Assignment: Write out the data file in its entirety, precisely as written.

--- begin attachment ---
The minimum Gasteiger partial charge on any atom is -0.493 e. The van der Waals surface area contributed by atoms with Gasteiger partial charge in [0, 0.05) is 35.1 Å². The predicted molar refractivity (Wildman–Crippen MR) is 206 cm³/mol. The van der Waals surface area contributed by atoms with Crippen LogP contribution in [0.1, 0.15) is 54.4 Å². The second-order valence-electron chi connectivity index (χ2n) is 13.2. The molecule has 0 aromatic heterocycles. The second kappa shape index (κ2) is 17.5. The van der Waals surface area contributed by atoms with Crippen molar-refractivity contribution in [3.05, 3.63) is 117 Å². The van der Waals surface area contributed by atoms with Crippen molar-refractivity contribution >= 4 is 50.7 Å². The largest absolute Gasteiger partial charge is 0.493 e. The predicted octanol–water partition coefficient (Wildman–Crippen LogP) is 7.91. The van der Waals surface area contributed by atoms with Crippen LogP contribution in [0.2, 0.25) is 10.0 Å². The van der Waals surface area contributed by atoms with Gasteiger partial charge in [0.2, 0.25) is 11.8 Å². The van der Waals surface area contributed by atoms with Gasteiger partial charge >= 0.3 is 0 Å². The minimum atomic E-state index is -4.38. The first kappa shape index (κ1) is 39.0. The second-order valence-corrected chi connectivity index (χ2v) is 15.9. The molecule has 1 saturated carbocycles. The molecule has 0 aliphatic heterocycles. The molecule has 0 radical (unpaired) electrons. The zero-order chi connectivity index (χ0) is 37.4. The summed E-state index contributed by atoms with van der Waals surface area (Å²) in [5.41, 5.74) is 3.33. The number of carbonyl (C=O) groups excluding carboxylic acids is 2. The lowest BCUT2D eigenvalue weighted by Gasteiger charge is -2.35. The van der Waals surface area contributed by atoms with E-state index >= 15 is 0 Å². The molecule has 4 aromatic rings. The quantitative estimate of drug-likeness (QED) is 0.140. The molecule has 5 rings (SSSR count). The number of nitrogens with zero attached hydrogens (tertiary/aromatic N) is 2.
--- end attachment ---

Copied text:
The minimum Gasteiger partial charge on any atom is -0.493 e. The van der Waals surface area contributed by atoms with Gasteiger partial charge in [0, 0.05) is 35.1 Å². The predicted molar refractivity (Wildman–Crippen MR) is 206 cm³/mol. The van der Waals surface area contributed by atoms with Crippen LogP contribution in [0.1, 0.15) is 54.4 Å². The second-order valence-electron chi connectivity index (χ2n) is 13.2. The molecule has 0 aromatic heterocycles. The second kappa shape index (κ2) is 17.5. The van der Waals surface area contributed by atoms with Crippen molar-refractivity contribution in [3.05, 3.63) is 117 Å². The van der Waals surface area contributed by atoms with Crippen molar-refractivity contribution >= 4 is 50.7 Å². The largest absolute Gasteiger partial charge is 0.493 e. The predicted octanol–water partition coefficient (Wildman–Crippen LogP) is 7.91. The van der Waals surface area contributed by atoms with Crippen LogP contribution in [0.2, 0.25) is 10.0 Å². The van der Waals surface area contributed by atoms with Gasteiger partial charge in [0.2, 0.25) is 11.8 Å². The van der Waals surface area contributed by atoms with Gasteiger partial charge >= 0.3 is 0 Å². The minimum atomic E-state index is -4.38. The first kappa shape index (κ1) is 39.0. The second-order valence-corrected chi connectivity index (χ2v) is 15.9. The molecule has 1 saturated carbocycles. The molecule has 0 aliphatic heterocycles. The molecule has 0 radical (unpaired) electrons. The zero-order chi connectivity index (χ0) is 37.4. The summed E-state index contributed by atoms with van der Waals surface area (Å²) in [5.41, 5.74) is 3.33. The number of carbonyl (C=O) groups excluding carboxylic acids is 2. The lowest BCUT2D eigenvalue weighted by Gasteiger charge is -2.35. The van der Waals surface area contributed by atoms with E-state index >= 15 is 0 Å². The molecule has 4 aromatic rings. The quantitative estimate of drug-likeness (QED) is 0.140. The molecule has 5 rings (SSSR count). The number of nitrogens with zero attached hydrogens (tertiary/aromatic N) is 2.